This week, there were two days of power cuts, which was reportedly caused by technical problems with the country’s hydropower plants. Ethiopia generates over 90 percent of its power from hydropower plants.
On Monday, Bezuneg Tolcha, spokesman for the Ministry of Water, Irrigation and Energy confirmed that the black-out was caused by technical difficulties. However, the specific details of the technical faults, which reportedly affected a 320-megawatt Tana Beles plant in Amhara state and a substation of the Gibe 1 and 2 plants located in the Oromo region, have not been disclosed.
“There has been a shortage of rain all over the country,” Tolcha said. “The dams have not collected as much water as they can collect.”
Prime Minister Hailemariam Desalegn reportedly said last week that the dams were not functioning at their optimum hence the power cuts. According to Bloomberg, he said severe water shortages, which is affecting large parts of the country, is a key contributing factor.
The water shortages have seen the Tekeze Hydropower Project, which has a 300-megawatt capacity, producing as little as 10 megawatts.
Ethiopia’s oldest dam located at Koka on the Awash River also is also experiencing water shortages. The 153-megawatt Melka Wakena plant located in the east of the Oromo region was also affected.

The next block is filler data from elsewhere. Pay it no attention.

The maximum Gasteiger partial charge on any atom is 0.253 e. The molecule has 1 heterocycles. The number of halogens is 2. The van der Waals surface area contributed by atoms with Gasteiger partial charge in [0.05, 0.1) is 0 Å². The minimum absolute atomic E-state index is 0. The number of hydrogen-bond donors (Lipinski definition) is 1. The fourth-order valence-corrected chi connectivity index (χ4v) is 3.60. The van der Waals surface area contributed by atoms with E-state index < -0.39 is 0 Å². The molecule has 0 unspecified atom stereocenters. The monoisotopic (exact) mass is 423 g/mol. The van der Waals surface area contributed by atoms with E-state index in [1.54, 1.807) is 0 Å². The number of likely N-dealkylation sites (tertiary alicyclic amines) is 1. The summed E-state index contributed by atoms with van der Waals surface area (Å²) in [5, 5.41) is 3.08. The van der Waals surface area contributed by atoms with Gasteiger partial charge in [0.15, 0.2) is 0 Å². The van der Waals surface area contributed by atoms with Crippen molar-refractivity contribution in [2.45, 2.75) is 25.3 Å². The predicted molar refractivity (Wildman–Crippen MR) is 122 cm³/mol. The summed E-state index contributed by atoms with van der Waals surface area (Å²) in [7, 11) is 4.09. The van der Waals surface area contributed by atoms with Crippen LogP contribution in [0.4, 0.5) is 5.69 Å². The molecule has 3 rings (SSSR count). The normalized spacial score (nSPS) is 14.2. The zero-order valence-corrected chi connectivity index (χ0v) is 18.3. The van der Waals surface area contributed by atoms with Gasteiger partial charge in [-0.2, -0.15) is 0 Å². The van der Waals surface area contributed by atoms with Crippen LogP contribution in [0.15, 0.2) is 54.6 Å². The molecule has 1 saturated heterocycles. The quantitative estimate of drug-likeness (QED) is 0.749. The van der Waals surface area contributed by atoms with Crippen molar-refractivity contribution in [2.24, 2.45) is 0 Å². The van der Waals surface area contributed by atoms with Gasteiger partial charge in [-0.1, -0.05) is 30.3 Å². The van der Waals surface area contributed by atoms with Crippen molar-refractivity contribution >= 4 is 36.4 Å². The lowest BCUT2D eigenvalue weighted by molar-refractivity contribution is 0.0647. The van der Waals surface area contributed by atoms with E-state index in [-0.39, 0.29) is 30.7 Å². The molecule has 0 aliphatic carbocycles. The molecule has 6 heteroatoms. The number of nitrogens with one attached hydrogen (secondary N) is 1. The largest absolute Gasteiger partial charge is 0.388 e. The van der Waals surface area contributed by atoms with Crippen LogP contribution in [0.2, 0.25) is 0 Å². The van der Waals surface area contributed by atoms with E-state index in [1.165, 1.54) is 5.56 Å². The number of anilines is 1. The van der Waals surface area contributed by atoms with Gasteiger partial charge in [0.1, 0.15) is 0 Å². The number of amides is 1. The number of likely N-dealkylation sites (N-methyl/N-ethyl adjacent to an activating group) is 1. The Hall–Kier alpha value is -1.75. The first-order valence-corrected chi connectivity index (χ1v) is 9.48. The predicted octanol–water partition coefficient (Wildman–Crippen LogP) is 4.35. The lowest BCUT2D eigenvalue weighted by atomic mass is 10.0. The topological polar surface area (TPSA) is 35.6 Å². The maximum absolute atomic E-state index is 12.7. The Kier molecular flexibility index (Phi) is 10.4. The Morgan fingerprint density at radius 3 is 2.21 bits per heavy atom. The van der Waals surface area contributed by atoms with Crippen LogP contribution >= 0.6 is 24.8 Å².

The power cuts come at a time that Ethiopia is grappling with the effects of severe drought. The dry condition, which is affecting millions of people, was caused by the warming of the surface water in the Pacific Ocean due to the El Nino climatic phenomenon.
“Ethiopia is currently experiencing one of the most powerful impact of El-Nino on record, which came on the heels of failed spring rains, the so-called belg rains,” said Kyung-Wha Kang, UN Deputy Emergency Relief Coordinator.
“The lack of rainfall and subsequent drought has led to a massive spike in food, nutrition and water needs across the country.”
The United Nations (UN) estimates that the drought has left 8.2 million Ethiopians in need of food aid.
Ethiopia’s rapidly growing economy depends on agriculture, but the shortage of rains and drought challenges this expansion. However, the country, which is the second most populous in Africa, is already constructing what would be the largest power station on the continent.
The construction of the Grand Ethiopian Renaissance Dam (GERD), which will have a capacity of 6,000-megawatt, is scheduled to be completed in 2017. Once completed, the dam is expected to have a positive impact of the country’s rising economy.